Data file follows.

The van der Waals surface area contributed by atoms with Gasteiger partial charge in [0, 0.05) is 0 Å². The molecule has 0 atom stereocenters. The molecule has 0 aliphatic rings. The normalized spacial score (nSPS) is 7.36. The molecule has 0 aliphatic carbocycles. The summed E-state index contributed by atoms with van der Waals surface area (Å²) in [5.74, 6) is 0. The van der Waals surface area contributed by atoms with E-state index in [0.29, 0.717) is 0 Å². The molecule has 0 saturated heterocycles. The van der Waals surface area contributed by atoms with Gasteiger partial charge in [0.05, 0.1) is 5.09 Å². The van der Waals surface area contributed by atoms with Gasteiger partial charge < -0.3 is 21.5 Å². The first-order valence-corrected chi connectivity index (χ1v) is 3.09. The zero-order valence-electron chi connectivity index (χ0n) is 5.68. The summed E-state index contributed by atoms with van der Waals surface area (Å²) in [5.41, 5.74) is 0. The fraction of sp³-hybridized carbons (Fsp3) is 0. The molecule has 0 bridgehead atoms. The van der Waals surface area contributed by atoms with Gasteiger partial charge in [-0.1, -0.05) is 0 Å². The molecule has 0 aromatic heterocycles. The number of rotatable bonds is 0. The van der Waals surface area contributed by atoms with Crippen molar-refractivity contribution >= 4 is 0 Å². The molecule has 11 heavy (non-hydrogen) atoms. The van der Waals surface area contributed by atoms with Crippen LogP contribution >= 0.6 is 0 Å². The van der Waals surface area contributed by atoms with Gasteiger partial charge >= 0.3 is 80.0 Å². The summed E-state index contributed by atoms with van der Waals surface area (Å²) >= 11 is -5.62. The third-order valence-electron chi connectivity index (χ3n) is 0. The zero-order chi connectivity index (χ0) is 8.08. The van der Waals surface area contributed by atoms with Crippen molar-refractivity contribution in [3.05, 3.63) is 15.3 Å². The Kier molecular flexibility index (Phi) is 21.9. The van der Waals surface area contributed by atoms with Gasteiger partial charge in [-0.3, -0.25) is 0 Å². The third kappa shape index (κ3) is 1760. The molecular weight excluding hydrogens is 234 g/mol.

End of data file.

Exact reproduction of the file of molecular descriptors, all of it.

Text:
The van der Waals surface area contributed by atoms with Gasteiger partial charge in [0, 0.05) is 0 Å². The molecule has 0 atom stereocenters. The molecule has 0 aliphatic rings. The normalized spacial score (nSPS) is 7.36. The molecule has 0 aliphatic carbocycles. The summed E-state index contributed by atoms with van der Waals surface area (Å²) in [5.74, 6) is 0. The van der Waals surface area contributed by atoms with E-state index in [0.29, 0.717) is 0 Å². The molecule has 0 saturated heterocycles. The van der Waals surface area contributed by atoms with Gasteiger partial charge in [0.05, 0.1) is 5.09 Å². The van der Waals surface area contributed by atoms with Gasteiger partial charge < -0.3 is 21.5 Å². The first-order valence-corrected chi connectivity index (χ1v) is 3.09. The zero-order valence-electron chi connectivity index (χ0n) is 5.68. The summed E-state index contributed by atoms with van der Waals surface area (Å²) in [5.41, 5.74) is 0. The fraction of sp³-hybridized carbons (Fsp3) is 0. The molecule has 0 bridgehead atoms. The van der Waals surface area contributed by atoms with Gasteiger partial charge in [-0.1, -0.05) is 0 Å². The molecule has 0 aromatic heterocycles. The number of rotatable bonds is 0. The van der Waals surface area contributed by atoms with Crippen molar-refractivity contribution >= 4 is 0 Å². The molecule has 11 heavy (non-hydrogen) atoms. The van der Waals surface area contributed by atoms with Crippen LogP contribution >= 0.6 is 0 Å². The van der Waals surface area contributed by atoms with Gasteiger partial charge >= 0.3 is 80.0 Å². The summed E-state index contributed by atoms with van der Waals surface area (Å²) >= 11 is -5.62. The third-order valence-electron chi connectivity index (χ3n) is 0. The zero-order chi connectivity index (χ0) is 8.08. The van der Waals surface area contributed by atoms with Crippen molar-refractivity contribution in [3.05, 3.63) is 15.3 Å². The Kier molecular flexibility index (Phi) is 21.9. The van der Waals surface area contributed by atoms with Gasteiger partial charge in [-0.3, -0.25) is 0 Å². The third kappa shape index (κ3) is 1760. The molecular weight excluding hydrogens is 234 g/mol.